Presbyterian group gets close look at environmental threats facing Oregon

Proposed oil refinery has activists and residents concerned

by Rick Jones | Presbyterian News Service

PORTLAND – Approximately 25 environmentally-focused Presbyterians took a half a day away from General Assembly business for a bus trip along the Columbia River Gorge on Wednesday. Nestled between the Oregon/Washington State border, this vast waterway is a salmon spawning ground. But pollution and the threat of new corporate development is placing the region in a state of concern.

The group heard from a number of local activists who are fighting a proposal to build a new oil refinery in nearby Vancouver, Washington. The refinery and the accompanying rail traffic are considered by many as a major catastrophe waiting to happen.

The Columbia River along the Oregon/Washington State border is a major salmon spawning ground. Residents fear a new oil refinery may threaten the habitat.  Photo by Rick Jones.

The Columbia River along the Oregon/Washington State border is a major salmon spawning ground. Residents fear a new oil refinery may threaten the habitat. Photo by Rick Jones.

The refinery would be adjacent to a newly planned community development which would include parks, shops and new homes.

“This would be the largest oil-by-rail operation in America and all of the trains would go through this community,” said Don Steinke with the Sierra Club. “A train derailment would be catastrophic.”

Conservationist Dan Sears told the group the community and Columbia River face enormous risk with the oil-by-rail operation.

“An oil spill would threaten the salmon habitat and any significant spill would halt river commerce,” said Sears. “Many in Vancouver feel it would cost jobs and drive away those who live here.”

The region saw a Union Pacific train carrying crude oil derail on June 3rd. Although none of the oil made its way into the river, the derailment did send a plume of black smoke into the air forcing road closures and the evacuation of schools and homes in the area.

With that derailment fresh in everyone’s minds, the thought of a large oil-by-rail operation makes residents very nervous.

“Eighty percent of our known oil reserves need to stay in the ground. We don’t need it,” said the Rev. Richenda Fairhurst, pastor of the Camas United Methodist Church. “We care about it because it’s happening right next to us and we have to be vigilant. But everyone should care because the fight is in your hometown as well.”

Sears, Steinke and others believe the refinery and rail operation are meant to build out dependence on fossil fuels well into the next generation with a planned 360,000 barrels of crude oil a day coming from the refinery.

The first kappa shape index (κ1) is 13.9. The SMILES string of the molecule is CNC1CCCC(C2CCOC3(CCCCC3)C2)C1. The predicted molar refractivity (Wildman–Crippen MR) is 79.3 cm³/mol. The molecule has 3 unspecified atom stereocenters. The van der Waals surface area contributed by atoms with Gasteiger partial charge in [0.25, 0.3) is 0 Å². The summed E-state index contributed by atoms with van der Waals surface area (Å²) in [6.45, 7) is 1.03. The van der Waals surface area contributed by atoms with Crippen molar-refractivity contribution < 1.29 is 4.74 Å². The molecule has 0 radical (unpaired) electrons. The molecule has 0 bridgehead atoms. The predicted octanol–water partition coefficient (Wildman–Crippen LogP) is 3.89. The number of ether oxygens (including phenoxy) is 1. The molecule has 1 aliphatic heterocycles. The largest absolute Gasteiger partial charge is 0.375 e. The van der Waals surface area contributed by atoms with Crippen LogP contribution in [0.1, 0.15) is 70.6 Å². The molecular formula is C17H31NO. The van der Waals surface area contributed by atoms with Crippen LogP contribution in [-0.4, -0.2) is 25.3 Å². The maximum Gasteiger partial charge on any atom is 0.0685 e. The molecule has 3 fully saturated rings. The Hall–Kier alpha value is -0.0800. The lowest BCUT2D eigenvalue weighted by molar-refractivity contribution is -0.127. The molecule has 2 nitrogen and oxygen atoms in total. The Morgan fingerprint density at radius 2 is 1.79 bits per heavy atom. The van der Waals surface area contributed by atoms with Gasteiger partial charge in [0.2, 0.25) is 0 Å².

“If the water is too acidic, fish will die,” said Fairhurst. “We are on the edge now and we have to make a decision on what we will do.”

Steinke says in the event of a train derailment, access to those who are trapped or injured would be difficult saying ambulances would not be able to access the derailment area in Vancouver because of the track configuration.

“Those who fail to take action are showing willful ignorance. Those who have any doubt about stopping this development have not done their homework,” he said. “The more we do to stop this now, the easier it will be for our children and grandchildren.”

From Vancouver, the bus made its way through the Columbia River Gorge, surrounded by large, sculpted mountains and high waterfalls. At the Cascades Locks, four tribal groups have established fishing sights and sell what they catch to visitors who come by the museum or pass through the community.

Danny Martinez, a tribal fisherman in the region worries about the impact of corporate development near the Cascades Locks.  Photo by Rick Jones

Danny Martinez, a tribal fisherman in the region worries about the impact of corporate development near the Cascades Locks. Photo by Rick Jones

Fishermen like Danny Martinez with the Warm Springs Tribe are working hard to keep out development and help maintain the region’s natural beauty.

“There are 10 million acres of land that we can hunt, fish and live on,” said Martinez. “Yet there are those who wish to commercialize here. This river and surrounding land need to be protected. I don’t want the river polluted any more than it is now. It is the fourth most polluted river in the United States.”

Martinez told the group that raw sewage is the primary pollutant in the Columbia along with the runoff of agricultural chemicals.

The final stop for the tour was lunch and a brief meeting at Menucha Retreat and Conference Center. Ryan Rittenhouse with Friends of the Columbia Gorge, briefed the group on the impact of coal dust on the grounds saying the dust from the trains is so thick it has to be shoveled, killing off vegetation around the tracks.

Rittenhouse echoed what others have said about the impact of oil-by-rail operations in the area and the growing number of oil spills in the U.S.

“Between 1975 and 2012, more than 800,000 gallons of crude oil was spilled in the United States,” he said. “There were nearly 1.2 million gallons spilled in 2013 alone.”

Rittenhouse said that doesn’t take into account the damage caused by high winds when oil is burning, adding that winds in the gorge are usually 50-70 miles an hour.

“Mosier was no accident,” he said. “We knew it was going to happen and we know it will happen again.”


Creative_Commons-BYNCNDYou may freely reuse and distribute this article in its entirety for non-commercial purposes in any medium. Please include author attribution, photography credits, and a link to the original article. This work is licensed under a Creative Commons Attribution-NonCommercial-NoDeratives 4.0 International License.

  • Subscribe to the PC(USA) News

  • Interested in receiving either of the PC(USA) newsletters in your inbox?